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Sharp Zaurus SL-5500 running OpenZaurus and OPIE, with docking cradle and stylus

The Sharp Zaurus is the name of a series of personal digital assistants (PDAs) made by Sharp Corporation. The Zaurus was the most popular PDA during the 1990s in Japan and was based on a proprietary operating system. The first Sharp PDA to use the Linux operating system was the SL-5000D, running the Qtopia-based Embedix Plus. The name derives from the common suffix applied to the names of dinosaurs.


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In September 1993, Sharp introduced the PI-3000, the first in the Zaurus line of PDAs, as a follow-on to Sharp's earlier Wizard line of PDAs (the Wizard also influenced Apple's Newton). Featuring a black and white LCD screen, handwriting recognition, and optical communication capabilities among its features, the Zaurus soon became one of Sharp's best selling products.[citation needed]

The PI-4000, released in 1994, expanded the Zaurus' features with a built-in modem and facsimile functions. This was succeeded in 1995 by the PI-5000, which had e-mail and mobile phone interfaces, as well as PC linking capability. The Zaurus K-PDA was the first Zaurus to have a built-in keyboard in addition to handwriting recognition; the PI-6000 and PI-7000 brought in additional improvements.[which?]

In 1996 Sharp introduced the Sharp Zaurus ZR-5800. It used the same compact design, ports and pointing device as the previous Zaurus models. The changes were mostly in the ROM. It came with 2 MB RAM and a backlit 320x240 LCD display.[1]

During this time, Sharp was making significant advances in color LCD technology. In May 1996, the first color Zaurus was released; the MI-10 and MI-10DC were equipped with a five-inch (12.7 cm) color thin-film transistor (TFT) LCD screen. This model had the ability to connect to the internet, and had a built-in camera and audio recorder. Later that year, Sharp developed a forty-inch (100 cm) TFT LCD screen, the world's largest at the time. In December, the MI-10/10DC Zaurus was chosen as the year's best product by Information Display Magazine in the United States.[citation needed]

Sharp continued to make advancements in display technology; the Zaurus gained additional multimedia capabilities, such as video playback, with the introduction of the MI-E1 in Japan in November 2000. The MI-E1 was also the first Zaurus to support both Secure Digital and Compact Flash memory cards, a feature which would become standard on future models as well.

Although the MI series sold well in Japan, it was never released in either the USA or Europe, and the Japanese user interface was never translated into any other language. The machines released outside Japan were the Linux based SL series, the first of which was the SL-5000D "developer edition." This was shortly followed by the SL-5500; both used 'Embedix' - an embedded version of the Linux operating system developed by Lineo - combined with Qtopia, the Qt toolkit-based embedded application environment developed by Trolltech.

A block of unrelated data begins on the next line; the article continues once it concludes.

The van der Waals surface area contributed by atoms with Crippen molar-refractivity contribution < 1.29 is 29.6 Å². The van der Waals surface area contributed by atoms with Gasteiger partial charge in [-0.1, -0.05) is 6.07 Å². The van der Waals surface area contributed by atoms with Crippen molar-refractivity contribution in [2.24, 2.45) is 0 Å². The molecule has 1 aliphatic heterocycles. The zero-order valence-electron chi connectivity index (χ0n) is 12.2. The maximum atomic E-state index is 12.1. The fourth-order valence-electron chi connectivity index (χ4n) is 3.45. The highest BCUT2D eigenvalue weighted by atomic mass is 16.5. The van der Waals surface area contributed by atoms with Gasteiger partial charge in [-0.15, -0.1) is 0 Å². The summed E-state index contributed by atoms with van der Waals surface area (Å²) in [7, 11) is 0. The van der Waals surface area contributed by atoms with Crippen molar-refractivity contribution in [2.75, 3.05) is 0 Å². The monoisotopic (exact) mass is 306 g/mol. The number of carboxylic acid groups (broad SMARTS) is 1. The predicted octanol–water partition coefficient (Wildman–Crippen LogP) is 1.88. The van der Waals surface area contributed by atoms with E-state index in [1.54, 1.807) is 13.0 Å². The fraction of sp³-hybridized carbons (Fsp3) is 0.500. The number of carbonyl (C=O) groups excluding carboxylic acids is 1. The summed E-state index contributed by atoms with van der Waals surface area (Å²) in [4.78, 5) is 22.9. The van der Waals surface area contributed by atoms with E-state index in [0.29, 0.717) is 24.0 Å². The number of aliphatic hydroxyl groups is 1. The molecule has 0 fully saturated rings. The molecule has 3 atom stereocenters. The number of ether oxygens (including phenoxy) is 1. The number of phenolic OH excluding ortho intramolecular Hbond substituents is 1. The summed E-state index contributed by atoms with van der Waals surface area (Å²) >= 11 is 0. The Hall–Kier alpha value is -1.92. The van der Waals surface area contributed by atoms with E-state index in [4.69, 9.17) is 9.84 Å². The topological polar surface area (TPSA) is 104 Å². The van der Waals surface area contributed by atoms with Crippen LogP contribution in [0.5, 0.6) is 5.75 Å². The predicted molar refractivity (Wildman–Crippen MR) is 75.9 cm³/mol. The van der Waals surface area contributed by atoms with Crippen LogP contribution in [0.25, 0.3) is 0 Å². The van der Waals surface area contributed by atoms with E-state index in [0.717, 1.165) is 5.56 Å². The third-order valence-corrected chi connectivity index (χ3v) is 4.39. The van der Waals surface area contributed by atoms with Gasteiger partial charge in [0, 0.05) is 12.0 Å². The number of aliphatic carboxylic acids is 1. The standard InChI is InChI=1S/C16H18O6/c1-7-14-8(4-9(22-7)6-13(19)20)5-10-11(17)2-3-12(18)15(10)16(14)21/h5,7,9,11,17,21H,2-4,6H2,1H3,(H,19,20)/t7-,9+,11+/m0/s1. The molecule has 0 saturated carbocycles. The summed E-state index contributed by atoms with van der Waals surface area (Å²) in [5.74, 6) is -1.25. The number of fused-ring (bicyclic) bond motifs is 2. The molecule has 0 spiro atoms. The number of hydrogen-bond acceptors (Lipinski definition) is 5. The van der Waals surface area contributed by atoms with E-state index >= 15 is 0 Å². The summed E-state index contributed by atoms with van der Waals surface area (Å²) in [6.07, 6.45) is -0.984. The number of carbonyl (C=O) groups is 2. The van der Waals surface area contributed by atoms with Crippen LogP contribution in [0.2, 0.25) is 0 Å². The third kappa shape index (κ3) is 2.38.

The development of the MI series in Japan was continued for a while, but the MI-E25DC has been officially declared to be the last MI-Series Zaurus.[citation needed]

Sharp has continued development of the SL series in Japan releasing the SL-C700, C750, C760 and C860 models which all feature 640x480 VGA screen resolution. They are all based on faster 400 MHz Intel XScale technology, although the SL-C700 was flawed and the apparent speed was the same as the 206 MHz SL-5500.[citation needed] All four of the SL-C models are clamshell type devices with the unusual ability to rotate the screen. This allows the device to be used in landscape mode with the keyboard, much like a miniature notebook PC, or in portrait mode as a PDA.

Sharp introduced a very different device from the clamshells in the form of the SL-6000 in early 2004; the SL-6000L (Wi-Fi only, no Bluetooth) was sold in North America, the last and only device since the 5xxx series to be officially sold outside Japan. It returned to the slider form of the 5xxx, but with a VGA display; a slider with a few key buttons covered a thumbboard. There was a joint project with IBM;[citation needed] the 6000 did not gain mass popularity and Amazon sold off their remaindered stock.[citation needed]

In October 2004 Sharp announced the SL-C3000 - the world's first PDA with an integrated hard disk drive (preceding the Palm Life Drive ). It featured a similar hardware and software specification to the earlier C860 model; the key differences were that it only had 16 MB of flash memory yet gained an internal 4 GB Hitachi microdrive, a USB Host port, and "lost" the serial port (in some cases the components were not fitted to the motherboard or were incapable of driving the regular serial adaptor cables). The keyboard feel and layout changed somewhat, and most owners preferred it over the 760/860.[citation needed]

In March 2005 the C3000 product was joined by the SL-C1000 which returned to the traditional 128 MB flash memory but lost the internal micro-drive. The C1000 was cheaper, lighter, faster in execution due to running from flash memory, but would require the user to "waste" the SD or CF card slots to fit a memory card for mass storage; at the time the largest card supported was 1GB. The C1000 cannot be upgraded to fit an internal micro-drive because vital components were missing,[which?] but the space can be used to fit internal Bluetooth and Wi-Fi modules using the USB host facility.

In June 2005, Sharp released the SL-C3100, which had flash capacity of the C1000 yet also had the micro-drive, and proved a very popular model indeed. The 1000, 3000 and 3100 models were overclockable, boosting the device's ability to play back video more smoothly.